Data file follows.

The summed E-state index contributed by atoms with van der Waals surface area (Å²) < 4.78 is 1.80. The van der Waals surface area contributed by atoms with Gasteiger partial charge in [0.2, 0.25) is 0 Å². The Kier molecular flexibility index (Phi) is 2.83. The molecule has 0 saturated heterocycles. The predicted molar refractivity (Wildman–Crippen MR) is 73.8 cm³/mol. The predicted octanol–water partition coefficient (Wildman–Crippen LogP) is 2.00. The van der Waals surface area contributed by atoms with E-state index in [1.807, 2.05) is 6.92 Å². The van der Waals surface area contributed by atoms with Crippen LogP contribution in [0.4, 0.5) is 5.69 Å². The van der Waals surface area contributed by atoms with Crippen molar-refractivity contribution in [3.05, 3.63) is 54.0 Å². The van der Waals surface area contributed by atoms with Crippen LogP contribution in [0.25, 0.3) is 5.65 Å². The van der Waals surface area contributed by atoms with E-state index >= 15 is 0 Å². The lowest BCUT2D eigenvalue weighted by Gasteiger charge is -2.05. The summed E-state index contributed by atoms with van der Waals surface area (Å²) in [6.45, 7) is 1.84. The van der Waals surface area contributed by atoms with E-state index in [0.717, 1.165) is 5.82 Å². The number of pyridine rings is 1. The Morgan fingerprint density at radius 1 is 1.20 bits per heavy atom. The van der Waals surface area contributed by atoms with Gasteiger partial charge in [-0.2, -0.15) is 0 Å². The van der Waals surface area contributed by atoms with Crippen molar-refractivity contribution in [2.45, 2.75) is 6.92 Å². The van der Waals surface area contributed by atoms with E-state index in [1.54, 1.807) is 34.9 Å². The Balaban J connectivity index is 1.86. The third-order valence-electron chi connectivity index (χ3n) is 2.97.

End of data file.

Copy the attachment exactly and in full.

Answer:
The summed E-state index contributed by atoms with van der Waals surface area (Å²) < 4.78 is 1.80. The van der Waals surface area contributed by atoms with Gasteiger partial charge in [0.2, 0.25) is 0 Å². The Kier molecular flexibility index (Phi) is 2.83. The molecule has 0 saturated heterocycles. The predicted molar refractivity (Wildman–Crippen MR) is 73.8 cm³/mol. The predicted octanol–water partition coefficient (Wildman–Crippen LogP) is 2.00. The van der Waals surface area contributed by atoms with E-state index in [1.807, 2.05) is 6.92 Å². The van der Waals surface area contributed by atoms with Crippen LogP contribution in [0.4, 0.5) is 5.69 Å². The van der Waals surface area contributed by atoms with Crippen molar-refractivity contribution in [3.05, 3.63) is 54.0 Å². The van der Waals surface area contributed by atoms with Crippen LogP contribution in [0.25, 0.3) is 5.65 Å². The van der Waals surface area contributed by atoms with E-state index >= 15 is 0 Å². The lowest BCUT2D eigenvalue weighted by Gasteiger charge is -2.05. The summed E-state index contributed by atoms with van der Waals surface area (Å²) in [6.45, 7) is 1.84. The van der Waals surface area contributed by atoms with E-state index in [0.717, 1.165) is 5.82 Å². The number of pyridine rings is 1. The Morgan fingerprint density at radius 1 is 1.20 bits per heavy atom. The van der Waals surface area contributed by atoms with Gasteiger partial charge in [-0.2, -0.15) is 0 Å². The van der Waals surface area contributed by atoms with Crippen molar-refractivity contribution in [2.45, 2.75) is 6.92 Å². The van der Waals surface area contributed by atoms with E-state index in [1.54, 1.807) is 34.9 Å². The Balaban J connectivity index is 1.86. The third-order valence-electron chi connectivity index (χ3n) is 2.97.